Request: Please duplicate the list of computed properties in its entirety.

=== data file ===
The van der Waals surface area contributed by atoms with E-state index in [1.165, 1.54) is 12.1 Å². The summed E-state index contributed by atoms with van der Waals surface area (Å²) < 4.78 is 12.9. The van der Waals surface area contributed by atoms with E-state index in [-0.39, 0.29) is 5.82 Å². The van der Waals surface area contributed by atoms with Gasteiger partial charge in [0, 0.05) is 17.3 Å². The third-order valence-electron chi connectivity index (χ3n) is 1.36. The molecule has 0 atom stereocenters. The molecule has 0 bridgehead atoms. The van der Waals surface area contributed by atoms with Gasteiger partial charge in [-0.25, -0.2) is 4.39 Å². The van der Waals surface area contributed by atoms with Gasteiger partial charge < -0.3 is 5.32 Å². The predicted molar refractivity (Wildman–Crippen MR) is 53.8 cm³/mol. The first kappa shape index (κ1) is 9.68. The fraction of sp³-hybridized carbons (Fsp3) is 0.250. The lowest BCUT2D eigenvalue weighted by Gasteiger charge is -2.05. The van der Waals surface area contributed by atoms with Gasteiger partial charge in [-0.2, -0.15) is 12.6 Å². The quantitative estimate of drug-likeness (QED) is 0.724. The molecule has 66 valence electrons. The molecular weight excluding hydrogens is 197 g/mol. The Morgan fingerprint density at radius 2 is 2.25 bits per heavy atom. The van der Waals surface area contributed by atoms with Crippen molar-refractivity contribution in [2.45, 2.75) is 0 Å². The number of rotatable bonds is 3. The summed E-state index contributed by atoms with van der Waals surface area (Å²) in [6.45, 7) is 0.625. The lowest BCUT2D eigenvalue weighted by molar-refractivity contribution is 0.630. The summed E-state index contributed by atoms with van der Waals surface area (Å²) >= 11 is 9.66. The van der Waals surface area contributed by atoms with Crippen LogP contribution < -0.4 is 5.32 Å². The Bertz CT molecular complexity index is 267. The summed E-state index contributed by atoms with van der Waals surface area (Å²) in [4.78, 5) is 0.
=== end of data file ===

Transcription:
The van der Waals surface area contributed by atoms with E-state index in [1.165, 1.54) is 12.1 Å². The summed E-state index contributed by atoms with van der Waals surface area (Å²) < 4.78 is 12.9. The van der Waals surface area contributed by atoms with E-state index in [-0.39, 0.29) is 5.82 Å². The van der Waals surface area contributed by atoms with Gasteiger partial charge in [0, 0.05) is 17.3 Å². The third-order valence-electron chi connectivity index (χ3n) is 1.36. The molecule has 0 atom stereocenters. The molecule has 0 bridgehead atoms. The van der Waals surface area contributed by atoms with Gasteiger partial charge in [-0.25, -0.2) is 4.39 Å². The van der Waals surface area contributed by atoms with Gasteiger partial charge < -0.3 is 5.32 Å². The predicted molar refractivity (Wildman–Crippen MR) is 53.8 cm³/mol. The first kappa shape index (κ1) is 9.68. The fraction of sp³-hybridized carbons (Fsp3) is 0.250. The lowest BCUT2D eigenvalue weighted by Gasteiger charge is -2.05. The van der Waals surface area contributed by atoms with Gasteiger partial charge in [-0.2, -0.15) is 12.6 Å². The quantitative estimate of drug-likeness (QED) is 0.724. The molecule has 66 valence electrons. The molecular weight excluding hydrogens is 197 g/mol. The Morgan fingerprint density at radius 2 is 2.25 bits per heavy atom. The van der Waals surface area contributed by atoms with Crippen molar-refractivity contribution in [2.45, 2.75) is 0 Å². The number of rotatable bonds is 3. The summed E-state index contributed by atoms with van der Waals surface area (Å²) in [6.45, 7) is 0.625. The lowest BCUT2D eigenvalue weighted by molar-refractivity contribution is 0.630. The summed E-state index contributed by atoms with van der Waals surface area (Å²) >= 11 is 9.66. The van der Waals surface area contributed by atoms with Crippen LogP contribution < -0.4 is 5.32 Å². The Bertz CT molecular complexity index is 267. The summed E-state index contributed by atoms with van der Waals surface area (Å²) in [4.78, 5) is 0.